Tshidi Madisakwana, a Meadowlands Community Forum leader, who is also listed as the first respondent in the court order authorising the evictions, said the evictees had nowhere else to go as most had called the place home for almost four years, and some had children enrolled in schools in the area.

“This is a government that doesn’t care,” said Madisakwana.

Residents said they illegally occupied the flats in 2016, and that authorities had not removed them then because they wanted their votes. 

“Now they feel it’s the ideal moment, one they think won’t influence our voting patterns. This government has no shame,” said Madisakwana.

Several of the people Daily Maverick spoke to said they were in possession of government C-forms. These forms are an indication that the person had applied for government housing and is on a waiting list. But many don’t believe such a list actually exists.

Said Madisakwana: “Many of those people are from Meadowlands. They have been patiently waiting for houses, but told they are not next in line despite being in possession of C-forms and some having registered in 1996.

“Now that they have thrown the people out, where do they expect them to go, because they have nowhere else to go?” asked Madisakwana.

Many residents stayed up the whole night looking after what was left of their belongings, claiming that several items had been stolen during their eviction.

Shadrack Moabi, 76, who suffers from malignant hypertension, said he arrived in the area in 2017 and had never had a problem until he was thrown out.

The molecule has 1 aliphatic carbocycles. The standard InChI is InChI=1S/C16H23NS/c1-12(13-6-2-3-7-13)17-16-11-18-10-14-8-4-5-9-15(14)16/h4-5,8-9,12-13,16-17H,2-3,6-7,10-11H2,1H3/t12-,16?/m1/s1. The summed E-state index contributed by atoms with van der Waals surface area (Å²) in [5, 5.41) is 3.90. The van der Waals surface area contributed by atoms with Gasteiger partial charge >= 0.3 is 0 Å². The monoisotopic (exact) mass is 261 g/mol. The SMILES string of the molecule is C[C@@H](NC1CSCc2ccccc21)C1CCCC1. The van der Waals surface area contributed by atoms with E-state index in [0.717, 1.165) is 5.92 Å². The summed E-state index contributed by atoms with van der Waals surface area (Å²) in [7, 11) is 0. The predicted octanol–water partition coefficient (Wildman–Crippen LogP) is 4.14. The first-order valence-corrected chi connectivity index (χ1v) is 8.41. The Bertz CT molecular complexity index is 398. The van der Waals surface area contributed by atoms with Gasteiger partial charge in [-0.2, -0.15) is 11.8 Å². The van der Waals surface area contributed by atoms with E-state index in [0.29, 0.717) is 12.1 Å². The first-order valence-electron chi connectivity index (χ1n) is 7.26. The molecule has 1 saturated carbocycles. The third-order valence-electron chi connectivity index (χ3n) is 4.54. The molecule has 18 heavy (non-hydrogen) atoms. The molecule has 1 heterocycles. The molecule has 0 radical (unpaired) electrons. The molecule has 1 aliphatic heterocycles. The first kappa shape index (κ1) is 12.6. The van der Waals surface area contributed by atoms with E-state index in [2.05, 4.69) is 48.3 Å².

“They said nothing. They just tossed out my belongings,” said Moabi.

Moabi’s bed and TV were missing after the eviction, he said.

“Authorities promised us houses; instead, the little that we have is being stolen from us. How would that make you feel?” asked Moabi.

Another eviction victim, 73-year-old Francina Tabola, who also arrived in the area in 2017, said she no longer cared about voting for anyone after supporting the ANC all her life. 

“What do I have to show for that, except for a meagre grant? My wish was to die in my own house.” 

Tabola said a number of her possessions were stolen during the eviction, including blankets, a phone, a TV and an electric kettle. 

“Can this government please come and help us. Why are my things missing?” she asked. When Tabola, who suffers from high blood pressure, spoke to Daily Maverick she had not eaten in 24 hours.

Asked why the flats had remained empty for so long, the City’s Modingoane said the site was still under development and had not yet been handed over to the government for allocation.

Asked where the people evicted should go, Modingoane said, “A court order does not put conditions on the developer. Illegal occupation is a crime and should not be seen as means to be rewarded.”

Modingoane said the eviction did not flout lockdown regulations as “different levels of lockdown come with a different set of rules. The court… take these regulations into account. A competent court of law arrived at a decision to grant an eviction order which got enforced by the sheriff of the court.” DM